Jewish World Review Nov. 4, 2002 / 29 Mar-Cheshvan 5763

Paul Greenberg

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The storm before the calm

http://www.NewsAndOpinion.com | If anybody will be happier than the frazzled campaigners themselves to see this election end, it's got to be those of us covering their spin, dish, and even occasional acts of grace.

Me, I can hardly wait for Tuesday. For Election Day is a welcome calm between two storms -- the endless campaign and the endless analyses of the results.

Unfortunately, after the 36-day, post-election election two years ago, there's no assurance the campaign will end with the election.

Who knows what will prove this year's version of butterfly ballots and hanging chads? Both parties are already mustering battalions of lawyers ready to rush to the front at the first sign of anything actionable, if not before.

Not that we inky wretches should be complaining. We signed up for this -- the interviews, the last-minute charges and counter-charges, the smell of the crowd, the roar of the greasepaint, the mixed metaphors and even the occasional shining moment. Which is why the concession speeches remain my favorite part of a campaign. Nothing says so much about character.

And isn't every campaign a test of character? It tells us how much simple, human dignity each campaigner is willing to sacrifice for success. If you really want to know somebody, watch him run for public office. It's almost as good a test as sharing an inheritance with him.

In these last few days before Election Day, the hurricane of solicitations, argumentations and general fulmination reaches its peak. It's enough to make an editorial writer, whatever his abstract devotion to republican principles, a fervent believer in monarchy -- the absolute kind with never anything so distracting as an election.

At this point in the campaign, nothing sounds better than a simple, uncomplicated monarchy with a simple, uncomplicated way of dealing with any opposition. ("Off with their heads!")

But then, in the midst of this wistful fancy, there occurs a comparison Churchill once made. Monarchy, he said, is like a great ocean liner, sailing smoothly across the horizon, seemingly invulnerable. But one well-placed torpedo may send it to the bottom without a trace. While democracy is like a raft, pitching and rolling with every wave. But, because it reflects the will of the people, it's darn near unsinkable. You stay afloat in a democracy, but your feet are always in the water.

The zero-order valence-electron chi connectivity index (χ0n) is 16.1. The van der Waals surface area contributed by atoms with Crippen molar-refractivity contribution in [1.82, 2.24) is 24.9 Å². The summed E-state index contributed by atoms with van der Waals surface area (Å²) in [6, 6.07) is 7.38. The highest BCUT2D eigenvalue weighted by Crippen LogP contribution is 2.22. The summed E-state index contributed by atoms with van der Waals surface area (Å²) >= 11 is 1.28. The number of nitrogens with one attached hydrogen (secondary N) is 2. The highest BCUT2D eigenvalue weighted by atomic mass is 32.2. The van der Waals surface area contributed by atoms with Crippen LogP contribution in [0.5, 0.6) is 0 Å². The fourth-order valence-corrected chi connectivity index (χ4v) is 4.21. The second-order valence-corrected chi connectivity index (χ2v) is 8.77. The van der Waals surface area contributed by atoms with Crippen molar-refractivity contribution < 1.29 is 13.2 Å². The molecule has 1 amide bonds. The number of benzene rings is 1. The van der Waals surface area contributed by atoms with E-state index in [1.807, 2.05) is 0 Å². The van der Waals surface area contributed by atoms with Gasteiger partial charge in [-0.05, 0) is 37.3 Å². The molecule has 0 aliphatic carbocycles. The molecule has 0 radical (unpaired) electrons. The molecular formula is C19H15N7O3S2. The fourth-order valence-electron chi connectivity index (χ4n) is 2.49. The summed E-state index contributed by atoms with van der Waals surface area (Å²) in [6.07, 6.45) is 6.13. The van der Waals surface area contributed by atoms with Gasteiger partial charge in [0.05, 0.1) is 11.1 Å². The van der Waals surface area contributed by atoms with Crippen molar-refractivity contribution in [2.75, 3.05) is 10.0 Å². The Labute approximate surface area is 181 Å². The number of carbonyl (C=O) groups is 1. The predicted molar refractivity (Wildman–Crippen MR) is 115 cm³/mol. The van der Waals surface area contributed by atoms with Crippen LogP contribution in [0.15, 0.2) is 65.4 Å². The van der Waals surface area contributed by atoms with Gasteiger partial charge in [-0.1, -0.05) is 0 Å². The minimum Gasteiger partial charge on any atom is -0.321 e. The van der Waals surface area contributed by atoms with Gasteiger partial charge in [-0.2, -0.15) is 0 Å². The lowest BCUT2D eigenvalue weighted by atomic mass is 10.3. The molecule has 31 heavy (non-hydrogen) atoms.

Despite all the grousing about election madness, democracy is worth the hubbub. (Every election season, democracy is the hubbub.)

This is supposed to be a momentous election, which is what the newscasters always say when they're trying to hold your attention till the commercials. But only a couple of dozen seats in the House may really be contested, thanks to the incumbents' way of carving out safe seats for themselves. And whichever party winds up nominally in control of the Senate, Congress should remain closely divided.

Sure, it matters who'll get to organize the Senate, especially when it comes to approving judicial nominees. The notion that the judiciary is above politics was out of date by the time Thomas Jefferson tried to keep John Adams from appointing a fellow named Marbury justice of the peace in the District of Columbia.

Mr. Marbury didn't get his commission, but, when the case reached the Supreme Court, Chief Justice John Marshall, that sly genius, got his opportunity to establish the American principle of judicial review. Which was worth any number of elections. Mr. Jefferson won a battle -- no, a minor skirmish -- but John Marshall won the constitutional war.

The most fascinating races may take place out in the states, and each one is fascinating in its own way. That's the beauty of having 50 different laboratories of democracy plus the District of Columbia, not to mention the Commonwealth of Puerto Rico and assorted territories. Our politics is as varied as our geography. Both may be continental in their sweep but local in their peculiarities.

Every election is a kind of national Rorschach test. Commentators see in the results what they want to see. Every election is also a kind of psychological read-out of the electorate. We'll have a better idea of where America is, not just politically but culturally, even if it's split down the middle or somewhere off in the blue yonder.

The more you think about what elections can reveal, the less you may feel like grousing about them.

Still, it happens every even-numbered year: I can hardly wait for the election -- to be over.

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